When I reached Twin Peaks, it wasn't clear who was ahead and who was behind. I had huffed, puffed, and slid my way up this shorter route. Didn't see anyone ahead on the way to Eagle Peak. There is a big rock along the way. As one approaches it, another of those mysterious signs that don't mark junctions appears. This is where the original route to Eagle Peak went. I took that as well. It's steeper and shorter. In the summers, that exposed route to Eagle Peak used to be a Level 5.

Despite the steepness, the distance saving should have gotten me ahead of everyone. I passed Susan S along the spine from Eagle Peak to Murchio gap, but she had started early. When I broke through the brush at the end of Deer Creek Trail, I soon ran into Chinyet tying his shoe. I chastised him for missing Deer Creek Trail (since he hadn't passed me). He consulted his map and eventually agreed. A bit later I headed up the steep route to Moses Rock Trail. I invited Chinyet up the detour, which has a little more elevation gain, and is a tad shorter. Bjorn, Nohemi, and Susan S were right behind us, I'd hear later, but were not inspired to follow. I can say that the views are better up there, but you pay a price.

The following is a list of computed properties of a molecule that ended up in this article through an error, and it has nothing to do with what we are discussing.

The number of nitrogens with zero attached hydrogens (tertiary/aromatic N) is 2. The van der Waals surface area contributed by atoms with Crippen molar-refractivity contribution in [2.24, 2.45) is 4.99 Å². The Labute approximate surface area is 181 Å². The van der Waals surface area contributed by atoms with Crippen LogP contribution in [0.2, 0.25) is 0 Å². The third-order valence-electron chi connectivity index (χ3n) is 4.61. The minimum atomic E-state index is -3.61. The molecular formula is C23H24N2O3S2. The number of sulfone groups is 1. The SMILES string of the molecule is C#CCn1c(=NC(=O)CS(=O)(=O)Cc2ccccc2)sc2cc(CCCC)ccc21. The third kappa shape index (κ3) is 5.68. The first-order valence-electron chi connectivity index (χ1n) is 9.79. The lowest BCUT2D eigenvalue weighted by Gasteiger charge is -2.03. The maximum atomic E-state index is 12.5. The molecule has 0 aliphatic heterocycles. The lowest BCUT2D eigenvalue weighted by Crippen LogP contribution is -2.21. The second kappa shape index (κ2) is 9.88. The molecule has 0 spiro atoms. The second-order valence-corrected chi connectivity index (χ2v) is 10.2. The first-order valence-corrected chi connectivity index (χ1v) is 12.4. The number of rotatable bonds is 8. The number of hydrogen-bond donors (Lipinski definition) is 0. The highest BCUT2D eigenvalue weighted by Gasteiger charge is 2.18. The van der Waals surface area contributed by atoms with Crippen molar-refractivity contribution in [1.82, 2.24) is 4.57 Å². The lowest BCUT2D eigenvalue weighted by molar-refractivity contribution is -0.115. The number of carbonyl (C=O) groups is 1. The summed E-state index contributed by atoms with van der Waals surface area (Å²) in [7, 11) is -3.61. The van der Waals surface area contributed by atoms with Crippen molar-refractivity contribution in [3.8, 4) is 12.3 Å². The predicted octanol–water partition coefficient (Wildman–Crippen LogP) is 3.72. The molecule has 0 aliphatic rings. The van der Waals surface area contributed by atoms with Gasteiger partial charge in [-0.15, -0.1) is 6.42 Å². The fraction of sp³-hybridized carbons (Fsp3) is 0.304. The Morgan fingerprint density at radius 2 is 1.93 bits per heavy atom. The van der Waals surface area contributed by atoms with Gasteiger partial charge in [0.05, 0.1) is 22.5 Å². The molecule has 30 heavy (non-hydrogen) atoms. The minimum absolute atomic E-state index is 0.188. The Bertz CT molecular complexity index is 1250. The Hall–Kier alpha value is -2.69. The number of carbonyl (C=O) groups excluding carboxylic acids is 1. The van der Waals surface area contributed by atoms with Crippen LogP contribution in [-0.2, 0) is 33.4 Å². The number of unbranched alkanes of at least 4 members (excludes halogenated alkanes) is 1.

When I reached the Diablo summit, I headed up to the top of the building. Chinyet was already there, snapping pictures. After we came down, I said "Don't follow me" as I went over the railing to the short trail toward Ransom Point (I'd taken this route up from Ransom Point on a prior Diablo hike, so knew it was good). That connects to the loop trail around the summit. A slight jog to the right took me to my goal, the "Death Slide". I'd never heard of it, but spotted it on OpenStreets, the same source for Adam's link above. I'd seen the bottom of this trail before, but never a route from the top. Well, it's a crappy trail, as Adam mentioned, and should only be used as a route to the summit, not from the summit.